Released by: Sensory Records
Release Date: April 19th, 2011
Genre: Progressive Metal
Jasun Tipton – Guitars and Keys
Troy Tipton – Bass
Erik Rosvold – Vocals
Sean Flanegan – Drums
01. The Man Without Skin
03. Divided Day
04. Shallow World
05. Profits Of Disaster
06. The Edifice Grin
08. A Song Of Unrest
One of the best kept secrets in the progressive metal genre has been the strong musicianship of the American Prog metallers Zero Hour. Sure to the hardcore progressive crowd this is not a surprise. These guys have been dwelling in the realm of superiority melancholy progressive metal since the early 200 when the band finally released their debut self title album.
The Tipton brothers Jasun and Troy both started the band together and has since have slowly laid down a plan for what was to come. These guys are not only excellent musicians, but have an enormous sense of making smart music, meaning a big focus on the lyrics have always been a strong priority. They returned here once more but to my surprise with a new project called Cynthesis, being handled by the respected Sensory Records under The lasers edge label. Along with the brothers, their original vocalist Erik Rosvold returns here as well to form this intricate progressive metal outfit.
Yes and you could also expect a deep concept intertwined within the albums writing, and I quote “tells the story of an elite group of leaders from a heavily industrialized city who find, brainwash and then exploit an indigenous tribes’ shaman, believing he would be the perfect supreme leader”. I don’t know about you but it sounds like a bit of an George Orwell 1984 inspired stuff, I was down for it I mean why not once in a while I get into my old habits of just listening to some crazy and technical music that takes me eons to figure out just what the hell it really means.
One we get into the actual music there is a threshold of emotions and rhythm changes that you will find on this project. The instant bass playing of Troy Tipton carries the song “Incision”, the writing here tells an interesting tale and it lifts the song higher. The other Tipton doesn’t stray too far behind his brother as his shining guitar playing comes through in an erratic to melancholy way on the complicated puzzling groove of “Divided Day”. The haunting piano intro of “Shallow World” is only surpassed by the clear and poignant vocal words of Rosvold.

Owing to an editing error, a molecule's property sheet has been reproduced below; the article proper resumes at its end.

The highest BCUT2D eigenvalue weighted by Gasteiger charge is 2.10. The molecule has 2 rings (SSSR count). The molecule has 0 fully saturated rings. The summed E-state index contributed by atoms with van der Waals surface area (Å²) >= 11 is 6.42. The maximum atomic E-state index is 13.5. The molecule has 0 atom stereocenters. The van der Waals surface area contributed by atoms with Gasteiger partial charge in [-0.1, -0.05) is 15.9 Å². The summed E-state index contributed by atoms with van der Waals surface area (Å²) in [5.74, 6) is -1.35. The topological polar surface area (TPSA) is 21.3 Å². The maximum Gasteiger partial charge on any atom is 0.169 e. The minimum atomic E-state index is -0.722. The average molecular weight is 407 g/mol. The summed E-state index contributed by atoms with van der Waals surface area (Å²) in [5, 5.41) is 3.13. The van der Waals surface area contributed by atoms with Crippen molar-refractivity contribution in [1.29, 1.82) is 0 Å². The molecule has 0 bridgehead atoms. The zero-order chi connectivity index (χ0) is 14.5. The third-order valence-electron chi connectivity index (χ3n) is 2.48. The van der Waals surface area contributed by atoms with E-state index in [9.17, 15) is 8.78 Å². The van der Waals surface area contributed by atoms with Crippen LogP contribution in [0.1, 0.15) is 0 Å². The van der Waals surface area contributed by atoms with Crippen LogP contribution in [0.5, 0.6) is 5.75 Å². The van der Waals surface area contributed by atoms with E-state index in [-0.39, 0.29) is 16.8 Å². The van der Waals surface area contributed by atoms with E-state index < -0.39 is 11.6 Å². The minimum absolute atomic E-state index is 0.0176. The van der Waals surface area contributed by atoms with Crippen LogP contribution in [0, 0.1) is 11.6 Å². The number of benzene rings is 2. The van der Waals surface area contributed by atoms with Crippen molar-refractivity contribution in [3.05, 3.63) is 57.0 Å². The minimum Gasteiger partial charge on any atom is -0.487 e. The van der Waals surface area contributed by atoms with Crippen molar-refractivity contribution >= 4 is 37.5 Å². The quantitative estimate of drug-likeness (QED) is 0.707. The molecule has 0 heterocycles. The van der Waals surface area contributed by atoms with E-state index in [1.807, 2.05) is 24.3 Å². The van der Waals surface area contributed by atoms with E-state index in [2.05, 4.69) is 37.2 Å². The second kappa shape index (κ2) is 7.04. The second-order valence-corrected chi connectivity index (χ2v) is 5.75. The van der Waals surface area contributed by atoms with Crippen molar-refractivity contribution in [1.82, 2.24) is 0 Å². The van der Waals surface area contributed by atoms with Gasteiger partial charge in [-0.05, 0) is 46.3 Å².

I don’t even know where to start by saying that this band in the clean vocal parts reminds of old material from the amazing prog rock band Eternity X, not a fair comparison because that was one hell of a band who defined a new meaning to emotional music, but in some elements here do bring out that side of things.
A few things jump out on DeEvolution, one is these guys can build a song structure just right no only with the music but more importantly with it’s writing. The Zero Hour impressions can still be found here, but to a lesser degree. The concept of the album really takes a strangle hold on the overall feeling. Not only that but behind the music you have a great message, a shallow world we live in, materialism and question of power and control, something that is not always easy to tackle even with music as an avenue. Recommended for the smart listeners out there as there is much to digest here but luckily it goes down easy.
Written by Denys
Ratings Denys 8/10